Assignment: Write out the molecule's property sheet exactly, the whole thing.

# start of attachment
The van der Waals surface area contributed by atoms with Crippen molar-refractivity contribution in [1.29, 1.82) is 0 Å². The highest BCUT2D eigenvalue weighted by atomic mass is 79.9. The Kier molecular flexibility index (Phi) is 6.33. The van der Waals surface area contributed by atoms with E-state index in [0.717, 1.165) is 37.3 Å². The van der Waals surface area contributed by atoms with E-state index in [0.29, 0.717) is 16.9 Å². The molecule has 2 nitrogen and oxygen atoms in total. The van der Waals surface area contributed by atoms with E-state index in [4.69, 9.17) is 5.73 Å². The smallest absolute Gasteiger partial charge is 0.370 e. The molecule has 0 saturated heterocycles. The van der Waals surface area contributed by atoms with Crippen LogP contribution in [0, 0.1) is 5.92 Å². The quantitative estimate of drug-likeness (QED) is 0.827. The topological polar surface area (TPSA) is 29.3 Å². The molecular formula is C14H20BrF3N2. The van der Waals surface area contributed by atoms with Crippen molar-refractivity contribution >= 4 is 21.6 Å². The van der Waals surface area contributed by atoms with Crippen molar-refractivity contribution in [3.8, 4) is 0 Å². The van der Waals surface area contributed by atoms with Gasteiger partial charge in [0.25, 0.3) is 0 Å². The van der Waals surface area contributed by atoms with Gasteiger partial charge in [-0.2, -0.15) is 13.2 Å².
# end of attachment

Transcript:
The van der Waals surface area contributed by atoms with Crippen molar-refractivity contribution in [1.29, 1.82) is 0 Å². The highest BCUT2D eigenvalue weighted by atomic mass is 79.9. The Kier molecular flexibility index (Phi) is 6.33. The van der Waals surface area contributed by atoms with E-state index in [0.717, 1.165) is 37.3 Å². The van der Waals surface area contributed by atoms with E-state index in [0.29, 0.717) is 16.9 Å². The molecule has 2 nitrogen and oxygen atoms in total. The van der Waals surface area contributed by atoms with E-state index in [4.69, 9.17) is 5.73 Å². The smallest absolute Gasteiger partial charge is 0.370 e. The molecule has 0 saturated heterocycles. The van der Waals surface area contributed by atoms with Crippen LogP contribution in [0, 0.1) is 5.92 Å². The quantitative estimate of drug-likeness (QED) is 0.827. The topological polar surface area (TPSA) is 29.3 Å². The molecular formula is C14H20BrF3N2. The van der Waals surface area contributed by atoms with Crippen molar-refractivity contribution >= 4 is 21.6 Å². The van der Waals surface area contributed by atoms with Crippen molar-refractivity contribution in [3.8, 4) is 0 Å². The van der Waals surface area contributed by atoms with Gasteiger partial charge in [0.25, 0.3) is 0 Å². The van der Waals surface area contributed by atoms with Gasteiger partial charge in [-0.2, -0.15) is 13.2 Å².